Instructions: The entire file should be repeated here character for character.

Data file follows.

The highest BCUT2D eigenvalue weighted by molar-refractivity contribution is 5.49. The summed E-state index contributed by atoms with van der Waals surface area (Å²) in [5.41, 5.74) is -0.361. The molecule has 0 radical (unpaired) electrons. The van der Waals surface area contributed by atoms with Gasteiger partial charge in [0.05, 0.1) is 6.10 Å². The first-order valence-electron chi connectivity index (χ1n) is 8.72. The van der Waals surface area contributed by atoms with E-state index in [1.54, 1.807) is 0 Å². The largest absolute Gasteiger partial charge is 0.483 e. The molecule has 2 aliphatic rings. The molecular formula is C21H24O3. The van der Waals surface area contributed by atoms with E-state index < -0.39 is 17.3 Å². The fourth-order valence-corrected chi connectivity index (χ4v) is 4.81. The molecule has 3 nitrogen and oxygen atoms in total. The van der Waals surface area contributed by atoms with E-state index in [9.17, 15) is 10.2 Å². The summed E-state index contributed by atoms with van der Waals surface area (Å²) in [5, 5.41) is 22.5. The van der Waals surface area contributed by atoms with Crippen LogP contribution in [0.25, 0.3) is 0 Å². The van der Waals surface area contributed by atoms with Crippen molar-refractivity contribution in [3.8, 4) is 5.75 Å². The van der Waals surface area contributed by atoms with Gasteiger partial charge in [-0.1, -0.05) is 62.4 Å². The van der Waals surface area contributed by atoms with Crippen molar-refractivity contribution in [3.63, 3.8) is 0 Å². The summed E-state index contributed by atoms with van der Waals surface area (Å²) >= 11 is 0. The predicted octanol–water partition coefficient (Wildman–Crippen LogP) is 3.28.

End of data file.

The highest BCUT2D eigenvalue weighted by molar-refractivity contribution is 5.49. The summed E-state index contributed by atoms with van der Waals surface area (Å²) in [5.41, 5.74) is -0.361. The molecule has 0 radical (unpaired) electrons. The van der Waals surface area contributed by atoms with Gasteiger partial charge in [0.05, 0.1) is 6.10 Å². The first-order valence-electron chi connectivity index (χ1n) is 8.72. The van der Waals surface area contributed by atoms with E-state index in [1.54, 1.807) is 0 Å². The largest absolute Gasteiger partial charge is 0.483 e. The molecule has 2 aliphatic rings. The molecular formula is C21H24O3. The van der Waals surface area contributed by atoms with E-state index < -0.39 is 17.3 Å². The fourth-order valence-corrected chi connectivity index (χ4v) is 4.81. The molecule has 3 nitrogen and oxygen atoms in total. The van der Waals surface area contributed by atoms with E-state index in [9.17, 15) is 10.2 Å². The summed E-state index contributed by atoms with van der Waals surface area (Å²) in [5, 5.41) is 22.5. The van der Waals surface area contributed by atoms with Crippen LogP contribution in [0.25, 0.3) is 0 Å². The van der Waals surface area contributed by atoms with Crippen molar-refractivity contribution in [3.8, 4) is 5.75 Å². The van der Waals surface area contributed by atoms with Gasteiger partial charge in [-0.1, -0.05) is 62.4 Å². The van der Waals surface area contributed by atoms with Crippen molar-refractivity contribution in [3.63, 3.8) is 0 Å². The summed E-state index contributed by atoms with van der Waals surface area (Å²) >= 11 is 0. The predicted octanol–water partition coefficient (Wildman–Crippen LogP) is 3.28.